Plus, the U.S. economy added 225,000 jobs in January, and Myriad Genetics shares are in free fall after it significantly missed on earnings.
Stocks slipped lower Friday morning with the Dow dropping 206 points, or 0.7%. The S&P 500 and Nasdaq both traded 0.6% lower.
The Labor Department was out with its jobs data this morning, reporting nonfarm payrolls rose by 225,000 in January – far surpassing economists’ estimates for 158,000. The jobless rate edged up to 3.6%, while average hourly earnings gained 3.1% year-over-year. Investors’ reaction to the jobs data was muted as the positive results undermine hopes for a possible Fed rate cut due to the coronavirus outbreak. “January’s better-than-expected jobs report is well-timed in that it boosts economic confidence just when coronavirus fears had investors questioning the growth outlook,” said FTSE Russell managing director of global markets research Alec Young. “That said, stocks are overbought after a huge rally, some of which has been predicated on hopes for a June Fed rate cut which now seems highly unlikely.”
Speaking of the coronavirus, cases have surged to more than 31,000 globally, while the death count has risen to 636. The Japanese Health Ministry confirmed there are 41 new cases of the virus on the Diamond Princess cruise ship under quarantine off the coast of Japan, bringing the total number of cases to 61 on the cruise ship carrying 3,700 passengers and crew. Meanwhile Singapore has raised its national disease response level to Orange, its second-highest level and the level used during the SARS epidemic. The city-state has confirmed three new cases of the coronavirus where no links have been found to previous cases and the sickened individuals have no recent travel history to China, raising alarms. The Orange designation indicates the nature of disease “is severe and spreads easily from person to person” but “has not spread widely in Singapore and is being contained,” according to Singapore’s Disease Outbreak Response System Condition framework. And in China, one of the first doctors who flagged the new coronavirus outbreak in the city of Wuhan has died. Ophthalmologist Li Wenliang sounded the alarm about the virus back in December and was then sanctioned by the Wuhan police for spreading “illegal and false” information. Li contracted the virus after treating patients with it and his death has unleashed a wave of fury over Chinese social media in reaction to Wenliang being silenced.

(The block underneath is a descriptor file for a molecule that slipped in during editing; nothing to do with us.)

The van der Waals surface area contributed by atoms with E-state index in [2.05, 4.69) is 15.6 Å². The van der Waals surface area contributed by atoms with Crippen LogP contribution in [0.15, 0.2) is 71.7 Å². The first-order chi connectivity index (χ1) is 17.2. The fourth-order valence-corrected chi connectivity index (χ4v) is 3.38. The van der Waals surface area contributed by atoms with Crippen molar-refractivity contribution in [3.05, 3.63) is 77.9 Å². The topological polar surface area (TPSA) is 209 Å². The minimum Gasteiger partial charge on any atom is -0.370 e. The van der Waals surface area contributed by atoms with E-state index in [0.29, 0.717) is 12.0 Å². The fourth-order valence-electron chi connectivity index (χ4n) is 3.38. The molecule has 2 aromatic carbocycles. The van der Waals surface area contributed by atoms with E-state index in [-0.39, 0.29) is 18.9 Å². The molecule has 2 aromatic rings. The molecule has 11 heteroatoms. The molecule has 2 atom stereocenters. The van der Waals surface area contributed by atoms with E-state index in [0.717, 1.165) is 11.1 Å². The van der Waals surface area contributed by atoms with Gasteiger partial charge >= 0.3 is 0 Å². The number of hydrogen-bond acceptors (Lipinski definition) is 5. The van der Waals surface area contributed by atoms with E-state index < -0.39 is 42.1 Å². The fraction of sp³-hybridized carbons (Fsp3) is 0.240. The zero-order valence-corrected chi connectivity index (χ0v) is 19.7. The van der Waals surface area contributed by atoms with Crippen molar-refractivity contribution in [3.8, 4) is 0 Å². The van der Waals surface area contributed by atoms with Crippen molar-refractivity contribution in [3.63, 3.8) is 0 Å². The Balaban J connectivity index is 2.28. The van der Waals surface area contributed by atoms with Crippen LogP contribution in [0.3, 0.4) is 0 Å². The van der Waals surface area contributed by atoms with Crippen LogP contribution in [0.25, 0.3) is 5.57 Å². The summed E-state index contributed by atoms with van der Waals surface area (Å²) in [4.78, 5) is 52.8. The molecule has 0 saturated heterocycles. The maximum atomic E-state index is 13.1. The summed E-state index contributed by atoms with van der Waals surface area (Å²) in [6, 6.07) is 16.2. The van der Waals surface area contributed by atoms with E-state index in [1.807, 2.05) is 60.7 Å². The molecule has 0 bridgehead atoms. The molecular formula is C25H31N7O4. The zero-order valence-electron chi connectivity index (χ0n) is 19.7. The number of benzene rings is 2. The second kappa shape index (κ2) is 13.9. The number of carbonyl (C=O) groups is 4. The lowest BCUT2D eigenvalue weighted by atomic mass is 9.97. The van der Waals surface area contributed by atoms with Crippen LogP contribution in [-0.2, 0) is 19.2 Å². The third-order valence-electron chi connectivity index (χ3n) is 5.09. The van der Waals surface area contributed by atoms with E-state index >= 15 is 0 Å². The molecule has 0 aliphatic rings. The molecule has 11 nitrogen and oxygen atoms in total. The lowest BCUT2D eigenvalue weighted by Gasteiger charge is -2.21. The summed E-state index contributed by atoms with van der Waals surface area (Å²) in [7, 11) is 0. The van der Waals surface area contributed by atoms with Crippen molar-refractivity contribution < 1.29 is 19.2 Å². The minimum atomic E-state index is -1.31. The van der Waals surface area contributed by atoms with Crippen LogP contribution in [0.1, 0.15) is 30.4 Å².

President Donald Trump heaped praise on Chinese President Xi Jinping for “leading the counterattack” against the coronavirus in an early morning call. “Just had a long and very good conversation by phone with President Xi of China,” Trump tweeted this morning. “He feels they are doing very well, even building hospitals in a matter of only days. … Great discipline is taking place in China, as President Xi strongly leads what will be a very successful operation. We are working closely with China to help!” Meanwhile, White House economic advisor Larry Kudlow told reporters the Trump administration doesn’t expect the coronavirus to have a big impact on the U.S. economy. “There’s a lot of variables involved and things we don’t know,” Kudlow said. “Internally we have looked at a drop in GDP of perhaps two-tenths of 1% – that’s all we found so far. Again, based on the past and based on what we’re seeing.”